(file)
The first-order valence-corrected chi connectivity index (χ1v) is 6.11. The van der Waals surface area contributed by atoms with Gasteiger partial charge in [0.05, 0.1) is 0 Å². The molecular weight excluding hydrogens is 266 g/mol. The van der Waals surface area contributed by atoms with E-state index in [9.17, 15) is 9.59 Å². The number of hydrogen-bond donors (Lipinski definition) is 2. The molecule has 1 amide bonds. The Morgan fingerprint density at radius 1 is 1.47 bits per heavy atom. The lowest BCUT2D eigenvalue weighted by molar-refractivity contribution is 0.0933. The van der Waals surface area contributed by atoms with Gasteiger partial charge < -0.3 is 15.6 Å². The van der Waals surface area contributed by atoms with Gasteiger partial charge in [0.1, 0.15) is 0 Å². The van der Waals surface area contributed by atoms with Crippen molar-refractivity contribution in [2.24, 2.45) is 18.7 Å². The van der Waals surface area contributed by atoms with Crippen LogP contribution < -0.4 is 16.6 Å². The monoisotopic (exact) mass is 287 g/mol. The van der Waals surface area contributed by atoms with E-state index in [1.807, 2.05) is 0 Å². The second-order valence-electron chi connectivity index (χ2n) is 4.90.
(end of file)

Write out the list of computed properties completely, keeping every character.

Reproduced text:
The first-order valence-corrected chi connectivity index (χ1v) is 6.11. The van der Waals surface area contributed by atoms with Gasteiger partial charge in [0.05, 0.1) is 0 Å². The molecular weight excluding hydrogens is 266 g/mol. The van der Waals surface area contributed by atoms with E-state index in [9.17, 15) is 9.59 Å². The number of hydrogen-bond donors (Lipinski definition) is 2. The molecule has 1 amide bonds. The Morgan fingerprint density at radius 1 is 1.47 bits per heavy atom. The lowest BCUT2D eigenvalue weighted by molar-refractivity contribution is 0.0933. The van der Waals surface area contributed by atoms with Gasteiger partial charge < -0.3 is 15.6 Å². The van der Waals surface area contributed by atoms with Gasteiger partial charge in [0.1, 0.15) is 0 Å². The van der Waals surface area contributed by atoms with Crippen molar-refractivity contribution in [2.24, 2.45) is 18.7 Å². The van der Waals surface area contributed by atoms with Crippen LogP contribution < -0.4 is 16.6 Å². The monoisotopic (exact) mass is 287 g/mol. The van der Waals surface area contributed by atoms with E-state index in [1.807, 2.05) is 0 Å². The second-order valence-electron chi connectivity index (χ2n) is 4.90.